OCD and Christianity

“I’m in a major OCD crisis,” the young homemaker said. She had experienced contamination fears since adolescence. Now, however, obsessional doubts had struck her religious beliefs, and she was in worse shape than ever. It started when she attended a new church. The pastor had preached a sermon in which he forcefully stated, “Anyone who is not certain of their salvation probably isn’t saved at all.” He had stressed the importance of knowing for sure that we are saved, emphasizing that if we can’t say we are with certainty, then something must be wrong. Ever since that day she had been in a state of panic. She thought that since she doubted, she couldn’t be saved. Very simple. Very terrifying. She tried as hard as she could to convince herself that she was saved, to cast our the idea that she was not, and to immerse herself in Bible verses and spiritual readings. Yet her agitation only got worse.

The pastor’s teaching, often heard in Evangelical and Reformed churches, has some excellent points. It encourages people to be confident in God and bold in their beliefs. It forces people to address stumbling blocks to attaining God’s peace, such as unconfessed sins. One major problem with this theological stance, however, is that a subgroup of people exists for whom this message is a major stumbling block. These people are OCD sufferers.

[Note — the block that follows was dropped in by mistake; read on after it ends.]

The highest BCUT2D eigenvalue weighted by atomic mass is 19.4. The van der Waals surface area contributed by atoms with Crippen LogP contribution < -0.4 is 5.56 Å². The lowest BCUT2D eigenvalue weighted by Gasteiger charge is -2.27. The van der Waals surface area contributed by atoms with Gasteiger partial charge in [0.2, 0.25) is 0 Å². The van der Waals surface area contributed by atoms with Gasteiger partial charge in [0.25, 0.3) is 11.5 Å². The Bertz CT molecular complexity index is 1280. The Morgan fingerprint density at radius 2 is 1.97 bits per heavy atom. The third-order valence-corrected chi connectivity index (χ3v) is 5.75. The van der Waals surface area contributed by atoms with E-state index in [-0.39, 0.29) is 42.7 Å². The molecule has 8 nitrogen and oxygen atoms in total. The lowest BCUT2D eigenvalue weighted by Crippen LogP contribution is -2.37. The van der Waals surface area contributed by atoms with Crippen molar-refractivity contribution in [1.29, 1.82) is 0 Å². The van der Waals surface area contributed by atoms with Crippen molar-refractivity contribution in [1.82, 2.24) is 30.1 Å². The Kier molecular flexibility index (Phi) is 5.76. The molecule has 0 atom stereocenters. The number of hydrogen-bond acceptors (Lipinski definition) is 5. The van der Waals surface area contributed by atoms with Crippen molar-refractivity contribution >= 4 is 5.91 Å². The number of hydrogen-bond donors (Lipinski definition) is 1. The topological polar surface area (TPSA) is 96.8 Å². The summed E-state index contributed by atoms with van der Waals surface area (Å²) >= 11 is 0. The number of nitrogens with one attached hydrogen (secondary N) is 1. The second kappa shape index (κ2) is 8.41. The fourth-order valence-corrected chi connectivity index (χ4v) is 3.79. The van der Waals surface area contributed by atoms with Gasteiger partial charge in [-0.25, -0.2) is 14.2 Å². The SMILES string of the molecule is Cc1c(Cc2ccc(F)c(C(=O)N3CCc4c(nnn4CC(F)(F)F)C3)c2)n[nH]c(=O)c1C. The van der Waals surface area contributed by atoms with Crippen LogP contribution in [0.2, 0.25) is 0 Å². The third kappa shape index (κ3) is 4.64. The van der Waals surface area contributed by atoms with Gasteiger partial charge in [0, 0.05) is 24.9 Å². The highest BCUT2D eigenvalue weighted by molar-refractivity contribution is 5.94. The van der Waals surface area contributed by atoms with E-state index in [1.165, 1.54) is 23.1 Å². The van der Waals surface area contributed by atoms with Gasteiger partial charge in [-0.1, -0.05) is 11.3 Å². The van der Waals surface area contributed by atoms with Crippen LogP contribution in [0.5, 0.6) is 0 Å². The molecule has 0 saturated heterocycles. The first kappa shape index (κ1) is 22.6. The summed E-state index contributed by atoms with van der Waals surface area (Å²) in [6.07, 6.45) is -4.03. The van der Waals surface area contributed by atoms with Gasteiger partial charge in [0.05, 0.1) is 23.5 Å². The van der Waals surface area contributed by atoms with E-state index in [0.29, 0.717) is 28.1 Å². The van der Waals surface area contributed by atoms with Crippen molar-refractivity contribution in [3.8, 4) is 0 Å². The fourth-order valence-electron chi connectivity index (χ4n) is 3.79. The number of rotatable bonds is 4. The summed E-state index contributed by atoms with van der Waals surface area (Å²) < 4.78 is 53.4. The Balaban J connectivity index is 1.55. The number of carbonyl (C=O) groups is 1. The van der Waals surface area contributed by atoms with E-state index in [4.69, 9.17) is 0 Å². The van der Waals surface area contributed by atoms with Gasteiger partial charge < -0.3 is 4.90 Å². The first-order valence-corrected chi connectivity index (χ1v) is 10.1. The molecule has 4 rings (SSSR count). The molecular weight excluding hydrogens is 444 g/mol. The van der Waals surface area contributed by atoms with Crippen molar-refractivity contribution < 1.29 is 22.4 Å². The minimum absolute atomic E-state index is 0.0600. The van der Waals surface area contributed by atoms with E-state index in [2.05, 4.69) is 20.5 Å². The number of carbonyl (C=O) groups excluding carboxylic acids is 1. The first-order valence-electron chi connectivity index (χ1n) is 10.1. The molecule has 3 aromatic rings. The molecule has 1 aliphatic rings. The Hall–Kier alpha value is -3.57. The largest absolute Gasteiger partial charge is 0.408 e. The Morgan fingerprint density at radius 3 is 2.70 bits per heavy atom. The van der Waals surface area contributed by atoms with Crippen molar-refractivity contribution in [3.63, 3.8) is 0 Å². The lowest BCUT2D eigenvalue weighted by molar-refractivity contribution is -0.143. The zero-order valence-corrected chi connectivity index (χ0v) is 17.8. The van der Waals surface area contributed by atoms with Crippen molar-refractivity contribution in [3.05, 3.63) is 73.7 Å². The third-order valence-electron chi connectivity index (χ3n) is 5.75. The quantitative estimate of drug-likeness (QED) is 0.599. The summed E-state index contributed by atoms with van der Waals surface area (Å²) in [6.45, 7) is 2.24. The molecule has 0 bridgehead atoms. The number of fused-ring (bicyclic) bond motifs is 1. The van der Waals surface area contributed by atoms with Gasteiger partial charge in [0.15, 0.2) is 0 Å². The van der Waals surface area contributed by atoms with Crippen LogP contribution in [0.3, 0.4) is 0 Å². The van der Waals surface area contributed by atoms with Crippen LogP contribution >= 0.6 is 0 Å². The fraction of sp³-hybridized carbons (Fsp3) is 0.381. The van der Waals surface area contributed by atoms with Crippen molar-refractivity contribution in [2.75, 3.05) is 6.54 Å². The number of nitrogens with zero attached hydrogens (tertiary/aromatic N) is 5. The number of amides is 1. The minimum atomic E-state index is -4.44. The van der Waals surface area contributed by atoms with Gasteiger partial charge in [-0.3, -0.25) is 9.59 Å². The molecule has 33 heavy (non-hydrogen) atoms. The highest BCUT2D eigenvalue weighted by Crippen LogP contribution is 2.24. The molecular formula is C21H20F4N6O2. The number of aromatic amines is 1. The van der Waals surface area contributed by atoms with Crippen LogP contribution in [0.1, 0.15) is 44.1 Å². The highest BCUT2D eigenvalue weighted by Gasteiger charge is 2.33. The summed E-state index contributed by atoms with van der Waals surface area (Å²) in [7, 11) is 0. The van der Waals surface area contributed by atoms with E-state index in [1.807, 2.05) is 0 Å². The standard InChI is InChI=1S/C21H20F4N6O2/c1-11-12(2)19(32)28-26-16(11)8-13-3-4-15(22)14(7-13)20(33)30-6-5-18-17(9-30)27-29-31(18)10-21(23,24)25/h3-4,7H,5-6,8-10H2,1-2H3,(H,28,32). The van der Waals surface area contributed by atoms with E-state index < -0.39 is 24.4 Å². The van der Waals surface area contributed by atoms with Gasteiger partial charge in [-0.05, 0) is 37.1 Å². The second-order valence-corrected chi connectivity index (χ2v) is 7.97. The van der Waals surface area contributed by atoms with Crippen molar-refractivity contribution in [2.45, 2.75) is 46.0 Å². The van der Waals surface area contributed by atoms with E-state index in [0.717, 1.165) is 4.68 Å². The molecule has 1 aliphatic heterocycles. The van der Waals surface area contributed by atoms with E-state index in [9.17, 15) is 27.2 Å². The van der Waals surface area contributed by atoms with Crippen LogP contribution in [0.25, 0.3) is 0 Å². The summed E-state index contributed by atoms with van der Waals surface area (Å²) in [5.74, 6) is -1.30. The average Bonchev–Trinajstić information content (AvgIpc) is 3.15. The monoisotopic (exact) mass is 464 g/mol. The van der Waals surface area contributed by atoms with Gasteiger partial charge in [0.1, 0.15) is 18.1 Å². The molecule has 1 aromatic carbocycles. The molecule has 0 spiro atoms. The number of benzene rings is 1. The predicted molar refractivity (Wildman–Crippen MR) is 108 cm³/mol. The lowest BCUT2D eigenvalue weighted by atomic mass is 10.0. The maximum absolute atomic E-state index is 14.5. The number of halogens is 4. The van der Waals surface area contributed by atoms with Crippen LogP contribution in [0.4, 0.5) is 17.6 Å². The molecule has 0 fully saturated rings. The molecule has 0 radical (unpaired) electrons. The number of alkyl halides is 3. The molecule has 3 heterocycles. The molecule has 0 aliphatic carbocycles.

OCD, sometimes called the “doubting disease,” is a disorder in the processing of fears. It involves the agonizing paradox that the more we try to overcome a particular fear, the stronger it becomes. The OCD suffer struck with a fear that her hands are unclean, for instance, is not going to be able to gain certainty that they are clean through trying to convince herself of that fact. Such efforts become compulsions that make her doubt even stronger. Likewise, in the case of an obsessional doubt of salvation, the OCD sufferer is simply not able to gain certainty that she is saved through her own effort. The steps taken by the young woman to bolster her faith were all good in themselves, yet because of her OCD they made matters worse.

The effective psychological treatment for this particular manifestation of OCD is clear: The young woman must expose herself to the fear that she is not saved and do nothing to lessen it. This will lead to habituation to the fear. From the Christian perspective, a helpful way to view this is as a specific trial of faith. It is the working out of salvation in “fear and trembling” (Phil 2:12). What God wants in these unusual cases is not efforts to make ourselves believe more strongly, but patience in enduring the painful cross of fear and uncertainty. When God is ready, he will then make faith stronger than ever.



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